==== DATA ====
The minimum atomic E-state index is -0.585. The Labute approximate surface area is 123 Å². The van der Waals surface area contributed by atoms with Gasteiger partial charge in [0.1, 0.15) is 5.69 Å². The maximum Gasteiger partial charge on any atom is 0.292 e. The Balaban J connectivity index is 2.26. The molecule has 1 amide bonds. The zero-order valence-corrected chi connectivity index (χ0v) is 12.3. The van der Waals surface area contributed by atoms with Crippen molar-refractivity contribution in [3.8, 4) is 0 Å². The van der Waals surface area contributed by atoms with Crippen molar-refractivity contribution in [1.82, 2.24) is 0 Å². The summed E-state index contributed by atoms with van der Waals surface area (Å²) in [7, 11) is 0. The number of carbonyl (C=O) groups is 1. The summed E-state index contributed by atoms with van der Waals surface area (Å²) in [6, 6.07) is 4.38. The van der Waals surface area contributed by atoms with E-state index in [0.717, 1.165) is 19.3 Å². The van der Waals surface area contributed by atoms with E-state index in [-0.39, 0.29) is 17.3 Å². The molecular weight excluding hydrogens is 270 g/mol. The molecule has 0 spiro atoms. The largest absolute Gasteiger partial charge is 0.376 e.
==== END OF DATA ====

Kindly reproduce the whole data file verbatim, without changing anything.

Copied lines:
The minimum atomic E-state index is -0.585. The Labute approximate surface area is 123 Å². The van der Waals surface area contributed by atoms with Gasteiger partial charge in [0.1, 0.15) is 5.69 Å². The maximum Gasteiger partial charge on any atom is 0.292 e. The Balaban J connectivity index is 2.26. The molecule has 1 amide bonds. The zero-order valence-corrected chi connectivity index (χ0v) is 12.3. The van der Waals surface area contributed by atoms with Crippen molar-refractivity contribution in [3.8, 4) is 0 Å². The van der Waals surface area contributed by atoms with Crippen molar-refractivity contribution in [1.82, 2.24) is 0 Å². The summed E-state index contributed by atoms with van der Waals surface area (Å²) in [7, 11) is 0. The number of carbonyl (C=O) groups is 1. The summed E-state index contributed by atoms with van der Waals surface area (Å²) in [6, 6.07) is 4.38. The van der Waals surface area contributed by atoms with E-state index in [0.717, 1.165) is 19.3 Å². The van der Waals surface area contributed by atoms with E-state index in [-0.39, 0.29) is 17.3 Å². The molecular weight excluding hydrogens is 270 g/mol. The molecule has 0 spiro atoms. The largest absolute Gasteiger partial charge is 0.376 e.